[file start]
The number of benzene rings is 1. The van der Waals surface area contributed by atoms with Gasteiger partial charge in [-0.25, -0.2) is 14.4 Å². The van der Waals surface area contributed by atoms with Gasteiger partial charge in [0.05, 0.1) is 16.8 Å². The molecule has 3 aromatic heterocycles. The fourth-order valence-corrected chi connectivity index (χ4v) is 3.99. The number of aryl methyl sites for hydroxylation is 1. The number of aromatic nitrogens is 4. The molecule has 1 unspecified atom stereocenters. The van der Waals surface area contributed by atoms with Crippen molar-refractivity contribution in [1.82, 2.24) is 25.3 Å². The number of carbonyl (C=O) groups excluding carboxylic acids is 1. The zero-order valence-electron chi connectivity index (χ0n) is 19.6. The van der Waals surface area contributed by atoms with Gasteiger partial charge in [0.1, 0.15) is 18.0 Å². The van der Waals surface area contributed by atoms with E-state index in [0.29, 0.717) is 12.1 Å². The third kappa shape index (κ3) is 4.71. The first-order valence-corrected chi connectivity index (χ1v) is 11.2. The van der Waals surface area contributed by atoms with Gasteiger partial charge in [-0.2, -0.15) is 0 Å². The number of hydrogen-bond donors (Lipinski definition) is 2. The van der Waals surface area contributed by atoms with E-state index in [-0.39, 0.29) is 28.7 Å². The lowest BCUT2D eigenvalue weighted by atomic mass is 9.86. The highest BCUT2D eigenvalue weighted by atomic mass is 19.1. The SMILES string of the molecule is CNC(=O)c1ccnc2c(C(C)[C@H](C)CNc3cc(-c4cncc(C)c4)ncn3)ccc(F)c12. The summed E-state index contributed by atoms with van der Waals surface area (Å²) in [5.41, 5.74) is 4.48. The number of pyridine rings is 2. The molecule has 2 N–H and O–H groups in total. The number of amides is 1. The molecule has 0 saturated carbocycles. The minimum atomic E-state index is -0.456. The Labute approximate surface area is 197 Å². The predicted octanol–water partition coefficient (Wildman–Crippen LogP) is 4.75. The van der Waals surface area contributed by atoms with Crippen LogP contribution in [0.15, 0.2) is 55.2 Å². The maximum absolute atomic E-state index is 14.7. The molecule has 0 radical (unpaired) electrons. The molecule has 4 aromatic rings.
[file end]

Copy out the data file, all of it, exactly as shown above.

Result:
The number of benzene rings is 1. The van der Waals surface area contributed by atoms with Gasteiger partial charge in [-0.25, -0.2) is 14.4 Å². The van der Waals surface area contributed by atoms with Gasteiger partial charge in [0.05, 0.1) is 16.8 Å². The molecule has 3 aromatic heterocycles. The fourth-order valence-corrected chi connectivity index (χ4v) is 3.99. The number of aryl methyl sites for hydroxylation is 1. The number of aromatic nitrogens is 4. The molecule has 1 unspecified atom stereocenters. The van der Waals surface area contributed by atoms with Crippen molar-refractivity contribution in [1.82, 2.24) is 25.3 Å². The number of carbonyl (C=O) groups excluding carboxylic acids is 1. The zero-order valence-electron chi connectivity index (χ0n) is 19.6. The van der Waals surface area contributed by atoms with Gasteiger partial charge in [0.1, 0.15) is 18.0 Å². The van der Waals surface area contributed by atoms with E-state index in [0.29, 0.717) is 12.1 Å². The third kappa shape index (κ3) is 4.71. The first-order valence-corrected chi connectivity index (χ1v) is 11.2. The van der Waals surface area contributed by atoms with Gasteiger partial charge in [-0.2, -0.15) is 0 Å². The number of hydrogen-bond donors (Lipinski definition) is 2. The van der Waals surface area contributed by atoms with E-state index in [-0.39, 0.29) is 28.7 Å². The lowest BCUT2D eigenvalue weighted by atomic mass is 9.86. The highest BCUT2D eigenvalue weighted by atomic mass is 19.1. The SMILES string of the molecule is CNC(=O)c1ccnc2c(C(C)[C@H](C)CNc3cc(-c4cncc(C)c4)ncn3)ccc(F)c12. The summed E-state index contributed by atoms with van der Waals surface area (Å²) in [5.41, 5.74) is 4.48. The number of pyridine rings is 2. The molecule has 2 N–H and O–H groups in total. The number of amides is 1. The molecule has 0 saturated carbocycles. The minimum atomic E-state index is -0.456. The Labute approximate surface area is 197 Å². The predicted octanol–water partition coefficient (Wildman–Crippen LogP) is 4.75. The van der Waals surface area contributed by atoms with Crippen LogP contribution in [0.15, 0.2) is 55.2 Å². The maximum absolute atomic E-state index is 14.7. The molecule has 0 radical (unpaired) electrons. The molecule has 4 aromatic rings.